Full Moon Features: The Art Collection is a 2018 book featuring artwork promoting Full Moon movies. Here’s the blurb:
“Full Moon is thrilled to be releasing the massive Full Moon Features: The Art Collection, an 84 page, 12×9 coffee table tome that collects a library of arresting promotional artwork culled from dozens of our legendary franchise horror films.
Inside this incredible book you’ll find lush and lively posters for films from the Puppet Master, Killjoy, Demonic Toys, Trancers, The Gingerdead Man, Evil Bong and Subspecies franchises and many more besides. Here, collected for the first time, fans can have the original art they grew up with, couple with jaw-dropping international poster and one-sheet art used to promote these immortal pictures in various countries and territories around the world.
With the holidays fast-approaching, Full Moon Features: The Art Collection is the ultimate gift idea for the serious Full Moon fan and for lovers of weird and wonderful cinematic promotional art.”
While we’d take issue with 84 pages being a “tome” (the definition being: “a book, especially a large, heavy, scholarly one”), the artwork for Full Moon movies has always been excellent in terms of how to sell a ‘B’ movie and as it seems to be full-colour this book is certainly well-worth $20. Only available direct from Full Moon
Also recommended is Dave Jay’s entertaining and informative Empire of the ‘B’s: The Mad Movie World of Charles Band
I’m a longtime Full Moon fan, dating back to the third grade. Once I discovered Puppet Master, it all ballooned from there. When I started diving into the Charles Band filmography though, I was amazed even as a kid to learn that I’d actually been a fan of the man’s work from some of my earliest memories, thanks to the Moonbeam imprint which had produced several kid-friendly features in the early 1990s. Dragonworld and Beanstalk were among the titles I was fond of, but my three favorites were without a doubt the Prehysteria! trilogy. I definitely have not revisited them since I was in the single digits, but as a dinosaur kid, they were in regular rotation in my household, driving my parents crazy, I have no doubt.
It’s a testament to how much I loved this franchise in my youth that as soon as the film started, after easily over twenty years, everything came rushing back. I remembered the names of every dinosaur before they were introduced, I pieced together why Dolls and Robocop 2 actor Stephen Lee has always felt extremely familiar to me, because he’d been the bad guy in one of my early childhood favorites. I was also delighted to see that Prehysteria! holds up about as well as any other Full Moon favorite of the era. Which is to say: pretty damn well, if you know what you’re in for.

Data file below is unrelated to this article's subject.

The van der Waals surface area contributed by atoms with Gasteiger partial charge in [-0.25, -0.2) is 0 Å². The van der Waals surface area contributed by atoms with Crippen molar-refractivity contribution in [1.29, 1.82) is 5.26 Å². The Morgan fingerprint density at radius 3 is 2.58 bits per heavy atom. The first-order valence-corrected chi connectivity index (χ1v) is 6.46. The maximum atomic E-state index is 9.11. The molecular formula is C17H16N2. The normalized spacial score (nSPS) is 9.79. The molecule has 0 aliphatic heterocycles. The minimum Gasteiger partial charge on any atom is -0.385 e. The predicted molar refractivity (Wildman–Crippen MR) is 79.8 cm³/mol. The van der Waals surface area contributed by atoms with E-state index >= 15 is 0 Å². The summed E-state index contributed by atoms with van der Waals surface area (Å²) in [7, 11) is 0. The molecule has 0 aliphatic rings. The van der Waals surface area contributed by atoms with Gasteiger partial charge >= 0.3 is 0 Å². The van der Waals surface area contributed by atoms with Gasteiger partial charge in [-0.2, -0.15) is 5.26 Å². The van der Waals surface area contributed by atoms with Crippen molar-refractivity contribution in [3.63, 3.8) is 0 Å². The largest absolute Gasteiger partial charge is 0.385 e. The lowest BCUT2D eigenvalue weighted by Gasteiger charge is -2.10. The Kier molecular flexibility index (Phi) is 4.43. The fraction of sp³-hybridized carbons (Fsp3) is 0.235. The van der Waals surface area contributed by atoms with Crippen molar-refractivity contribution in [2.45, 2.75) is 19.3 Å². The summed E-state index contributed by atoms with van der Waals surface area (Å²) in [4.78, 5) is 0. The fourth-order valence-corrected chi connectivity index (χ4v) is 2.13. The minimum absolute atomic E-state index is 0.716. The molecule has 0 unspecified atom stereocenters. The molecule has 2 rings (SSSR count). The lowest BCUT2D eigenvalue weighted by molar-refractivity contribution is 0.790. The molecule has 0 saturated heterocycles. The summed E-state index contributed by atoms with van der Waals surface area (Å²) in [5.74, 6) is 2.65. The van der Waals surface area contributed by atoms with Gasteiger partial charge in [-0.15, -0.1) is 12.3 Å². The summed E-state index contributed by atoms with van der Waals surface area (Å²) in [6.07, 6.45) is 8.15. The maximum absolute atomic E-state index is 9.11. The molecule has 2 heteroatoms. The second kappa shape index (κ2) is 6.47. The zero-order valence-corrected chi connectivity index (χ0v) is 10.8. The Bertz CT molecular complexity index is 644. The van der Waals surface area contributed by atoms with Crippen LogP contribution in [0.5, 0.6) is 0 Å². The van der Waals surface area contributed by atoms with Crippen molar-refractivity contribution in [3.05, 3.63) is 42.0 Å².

A lot of that is due to the new Blu-ray transfer. Since the releases of the early Puppet Master features, Full Moon has been absolutely crushing it in this regard. With a few exceptions here and there, the Blu-rays look great. Prehysteria! definitely keeps that trend going. This is as crisp a transfer as Full Moon has ever put out. Not only is the transfer incredibly vibrant and clear, but it also—most importantly—allows for the David Allen FX work to shine better than it ever had a chance to on VHS.
The story is extremely simple. A coked out fossil collector finds actual dinosaur eggs and places them inside a cooler, only for that cooler to be switched with one belonging to a down-home country dad and his two kids, who regularly sell fossils to this collector. The family dog keeps the eggs warm and weirdly becomes a mother figure to the baby dinosaurs that hatch. The group of dinos are, in pure Charles Band fashion, very small. There’s no real concrete explanation given as to why, either, I think it’s just accepted that that’s simply what you get out of a Full Moon/Moonbeam movie at this point.